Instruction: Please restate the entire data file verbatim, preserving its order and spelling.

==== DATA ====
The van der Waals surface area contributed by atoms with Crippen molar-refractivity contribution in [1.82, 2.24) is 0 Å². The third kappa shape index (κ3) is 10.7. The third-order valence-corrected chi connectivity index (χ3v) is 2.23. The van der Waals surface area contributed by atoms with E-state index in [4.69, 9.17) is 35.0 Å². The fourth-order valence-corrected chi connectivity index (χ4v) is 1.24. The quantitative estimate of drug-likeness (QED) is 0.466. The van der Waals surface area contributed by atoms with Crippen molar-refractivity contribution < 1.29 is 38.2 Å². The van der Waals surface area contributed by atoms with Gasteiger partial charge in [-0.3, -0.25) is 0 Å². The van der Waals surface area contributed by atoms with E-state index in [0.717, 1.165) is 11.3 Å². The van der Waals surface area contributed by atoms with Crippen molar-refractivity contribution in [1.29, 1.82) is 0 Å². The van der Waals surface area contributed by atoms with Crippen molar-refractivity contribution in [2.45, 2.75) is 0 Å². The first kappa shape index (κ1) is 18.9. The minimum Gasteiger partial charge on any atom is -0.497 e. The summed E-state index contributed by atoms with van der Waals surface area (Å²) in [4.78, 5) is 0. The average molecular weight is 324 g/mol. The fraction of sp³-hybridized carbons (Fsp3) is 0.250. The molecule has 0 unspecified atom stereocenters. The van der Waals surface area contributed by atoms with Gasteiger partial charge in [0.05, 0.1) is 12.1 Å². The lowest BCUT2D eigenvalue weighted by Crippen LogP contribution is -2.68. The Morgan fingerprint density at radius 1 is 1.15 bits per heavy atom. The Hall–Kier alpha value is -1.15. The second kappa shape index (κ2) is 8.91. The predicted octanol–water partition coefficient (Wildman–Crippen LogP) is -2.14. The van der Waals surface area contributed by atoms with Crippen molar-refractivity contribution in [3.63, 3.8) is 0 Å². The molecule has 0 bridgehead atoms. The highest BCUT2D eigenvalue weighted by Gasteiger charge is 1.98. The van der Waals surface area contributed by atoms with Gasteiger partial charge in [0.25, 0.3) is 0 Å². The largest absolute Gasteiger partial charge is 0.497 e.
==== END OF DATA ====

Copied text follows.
The van der Waals surface area contributed by atoms with Crippen molar-refractivity contribution in [1.82, 2.24) is 0 Å². The third kappa shape index (κ3) is 10.7. The third-order valence-corrected chi connectivity index (χ3v) is 2.23. The van der Waals surface area contributed by atoms with E-state index in [4.69, 9.17) is 35.0 Å². The fourth-order valence-corrected chi connectivity index (χ4v) is 1.24. The quantitative estimate of drug-likeness (QED) is 0.466. The van der Waals surface area contributed by atoms with Crippen molar-refractivity contribution < 1.29 is 38.2 Å². The van der Waals surface area contributed by atoms with Gasteiger partial charge in [-0.3, -0.25) is 0 Å². The van der Waals surface area contributed by atoms with E-state index in [0.717, 1.165) is 11.3 Å². The van der Waals surface area contributed by atoms with Crippen molar-refractivity contribution in [1.29, 1.82) is 0 Å². The van der Waals surface area contributed by atoms with Crippen molar-refractivity contribution in [2.45, 2.75) is 0 Å². The first kappa shape index (κ1) is 18.9. The minimum Gasteiger partial charge on any atom is -0.497 e. The summed E-state index contributed by atoms with van der Waals surface area (Å²) in [4.78, 5) is 0. The average molecular weight is 324 g/mol. The fraction of sp³-hybridized carbons (Fsp3) is 0.250. The molecule has 0 unspecified atom stereocenters. The van der Waals surface area contributed by atoms with Gasteiger partial charge in [0.05, 0.1) is 12.1 Å². The lowest BCUT2D eigenvalue weighted by Crippen LogP contribution is -2.68. The Morgan fingerprint density at radius 1 is 1.15 bits per heavy atom. The Hall–Kier alpha value is -1.15. The second kappa shape index (κ2) is 8.91. The predicted octanol–water partition coefficient (Wildman–Crippen LogP) is -2.14. The van der Waals surface area contributed by atoms with Crippen molar-refractivity contribution in [3.63, 3.8) is 0 Å². The molecule has 0 bridgehead atoms. The highest BCUT2D eigenvalue weighted by Gasteiger charge is 1.98. The van der Waals surface area contributed by atoms with Gasteiger partial charge in [0.25, 0.3) is 0 Å². The largest absolute Gasteiger partial charge is 0.497 e.